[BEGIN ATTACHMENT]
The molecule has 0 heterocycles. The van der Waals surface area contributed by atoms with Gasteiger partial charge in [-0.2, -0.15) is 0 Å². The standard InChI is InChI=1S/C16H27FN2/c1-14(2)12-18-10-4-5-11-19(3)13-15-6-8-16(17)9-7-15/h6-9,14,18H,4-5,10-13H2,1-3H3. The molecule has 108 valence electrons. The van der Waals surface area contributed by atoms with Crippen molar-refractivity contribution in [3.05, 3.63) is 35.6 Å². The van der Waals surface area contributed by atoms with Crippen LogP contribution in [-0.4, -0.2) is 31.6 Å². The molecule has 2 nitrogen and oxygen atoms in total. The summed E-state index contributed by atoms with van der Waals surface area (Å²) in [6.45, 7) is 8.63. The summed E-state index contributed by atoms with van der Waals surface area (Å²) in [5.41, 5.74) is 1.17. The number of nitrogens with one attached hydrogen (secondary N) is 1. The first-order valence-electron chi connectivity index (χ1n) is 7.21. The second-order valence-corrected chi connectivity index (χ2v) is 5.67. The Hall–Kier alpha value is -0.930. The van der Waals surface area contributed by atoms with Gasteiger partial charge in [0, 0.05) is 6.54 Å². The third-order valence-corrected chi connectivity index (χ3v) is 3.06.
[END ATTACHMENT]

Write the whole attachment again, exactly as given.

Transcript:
The molecule has 0 heterocycles. The van der Waals surface area contributed by atoms with Gasteiger partial charge in [-0.2, -0.15) is 0 Å². The standard InChI is InChI=1S/C16H27FN2/c1-14(2)12-18-10-4-5-11-19(3)13-15-6-8-16(17)9-7-15/h6-9,14,18H,4-5,10-13H2,1-3H3. The molecule has 108 valence electrons. The van der Waals surface area contributed by atoms with Crippen molar-refractivity contribution in [3.05, 3.63) is 35.6 Å². The van der Waals surface area contributed by atoms with Crippen LogP contribution in [-0.4, -0.2) is 31.6 Å². The molecule has 2 nitrogen and oxygen atoms in total. The summed E-state index contributed by atoms with van der Waals surface area (Å²) in [6.45, 7) is 8.63. The summed E-state index contributed by atoms with van der Waals surface area (Å²) in [5.41, 5.74) is 1.17. The number of nitrogens with one attached hydrogen (secondary N) is 1. The first-order valence-electron chi connectivity index (χ1n) is 7.21. The second-order valence-corrected chi connectivity index (χ2v) is 5.67. The Hall–Kier alpha value is -0.930. The van der Waals surface area contributed by atoms with Gasteiger partial charge in [0, 0.05) is 6.54 Å². The third-order valence-corrected chi connectivity index (χ3v) is 3.06.